Device makers have been scrambling for space in value-based care arrangements even though the pace of adoption of those arrangements has been somewhat tepid. While device makers are not explicitly included in a proposed overhaul of the Stark and Anti-Kickback Statute (AKS) regulations, providers may soon be more engaged in these arrangements, thus providing device makers with more opportunities even if they are not included in the rewrite of the related regulatory provisions.
Those who believe the U.S. Supreme Court must revisit the patent subject matter eligibility problem may get their wish. While Solicitor General Noel Francisco advised the Court that it should not hear the Berkheimer case, he nonetheless said that Athena v. Mayo might avail the Supreme Court of the appropriate fodder for resolving the ongoing subject matter eligibility problem.
The U.S. Senate voted 72-18 to confirm Stephen Hahn as the commissioner of the FDA, providing the agency with another commissioner with a deep background in oncology. Hahn succeeds Scott Gottlieb, who stepped down from the post in April and returned to the American Enterprise Institute.
The FDA has lost a product jurisdiction case in DC district court to Genus Medical Technologies LLC over its barium sulfate contrast agent. The judge in the case ruled that the agency violated the Administrative Procedures Act in ruling that the product is a drug, but the FDA will have another crack at the matter as the application for the product has been remanded to the FDA.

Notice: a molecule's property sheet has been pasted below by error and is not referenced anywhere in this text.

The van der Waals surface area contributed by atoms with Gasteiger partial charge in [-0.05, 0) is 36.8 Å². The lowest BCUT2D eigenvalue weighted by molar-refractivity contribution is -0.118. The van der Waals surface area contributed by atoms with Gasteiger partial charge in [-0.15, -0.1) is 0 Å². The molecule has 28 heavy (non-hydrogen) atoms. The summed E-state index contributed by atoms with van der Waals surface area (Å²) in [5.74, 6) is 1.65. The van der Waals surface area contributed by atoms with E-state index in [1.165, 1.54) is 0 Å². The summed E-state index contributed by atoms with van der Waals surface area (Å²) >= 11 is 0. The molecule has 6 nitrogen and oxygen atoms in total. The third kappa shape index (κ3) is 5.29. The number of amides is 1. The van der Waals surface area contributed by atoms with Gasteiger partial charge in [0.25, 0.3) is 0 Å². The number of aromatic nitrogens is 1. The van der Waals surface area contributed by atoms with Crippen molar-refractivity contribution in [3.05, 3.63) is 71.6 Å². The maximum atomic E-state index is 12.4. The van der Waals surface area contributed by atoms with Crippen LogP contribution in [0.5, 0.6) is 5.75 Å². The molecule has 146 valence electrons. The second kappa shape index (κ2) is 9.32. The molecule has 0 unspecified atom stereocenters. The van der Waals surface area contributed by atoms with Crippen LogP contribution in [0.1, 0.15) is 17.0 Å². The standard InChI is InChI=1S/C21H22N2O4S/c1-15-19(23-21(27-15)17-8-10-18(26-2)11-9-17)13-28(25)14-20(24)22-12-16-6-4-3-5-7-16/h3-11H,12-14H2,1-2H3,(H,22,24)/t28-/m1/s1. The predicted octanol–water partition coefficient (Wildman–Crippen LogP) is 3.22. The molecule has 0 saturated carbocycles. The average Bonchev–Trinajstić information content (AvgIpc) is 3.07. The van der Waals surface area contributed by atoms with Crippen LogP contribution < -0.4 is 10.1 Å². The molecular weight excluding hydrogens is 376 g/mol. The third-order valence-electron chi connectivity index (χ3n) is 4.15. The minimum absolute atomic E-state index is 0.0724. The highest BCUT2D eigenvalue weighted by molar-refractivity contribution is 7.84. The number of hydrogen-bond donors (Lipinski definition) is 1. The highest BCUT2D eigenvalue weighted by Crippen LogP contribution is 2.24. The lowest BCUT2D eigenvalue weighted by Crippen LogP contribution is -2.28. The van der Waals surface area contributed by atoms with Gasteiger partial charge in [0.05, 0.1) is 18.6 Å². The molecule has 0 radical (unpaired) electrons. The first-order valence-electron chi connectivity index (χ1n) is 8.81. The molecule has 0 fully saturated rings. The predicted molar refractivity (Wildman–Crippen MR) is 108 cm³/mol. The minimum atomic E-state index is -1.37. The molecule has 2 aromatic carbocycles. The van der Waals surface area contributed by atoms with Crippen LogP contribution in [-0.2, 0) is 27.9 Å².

The U.S. Environmental Protection Agency (EPA) has posted an advanced notice of proposed rulemaking for control of ethylene oxide emissions (EtO), which would update a 2006 final rule that declared no additional controls for EtO were necessary. However, the agency’s latest proposed rule makes note of several technological advances that allow for greater control of EtO, a fact that could drive a greater regulatory requirement for containment and destruction of EtO emissions at medical device sterilization plants.
Policymakers are often as sensitive to overall health care spending as they are to increases in Medicare spending, and the latest report on both brought some good news and some bad news. The good news is that overall health care spending was essentially flat as a share of gross domestic product (GDP) in 2018, but the bad news is that Medicare spending jumped 6.4%, thus renewing the troublesome historical trend of outpacing typical GDP growth.
The Watchman left atrial appendage device, distributed by Marlborough, Mass.-based Boston Scientific Corp., holds a unique place in the annals of med tech regulation, but 50-month data from two registries show a lower rate of hemorrhagic stroke than previously reported for the device.
The patent lawsuit of Athena v. Mayo revisits previous case law where patent subject matter eligibility is concerned, and numerous parties have weighed in urging the Supreme Court to hear the case. However, the U.S. Solicitor General has not responded with its own friend-of-the-court brief, an omission that would seem to take some of the pressure off the Supreme Court to hear the case.
The impending resumption of the 2.3% tax on medical devices has industry actively seeking at least a new suspension. Now, the Tax Foundation, of Washington, has issued a report saying that the tax would cost more than 21,000 Americans their jobs and impose a $1.7 billion hit on the U.S. economy.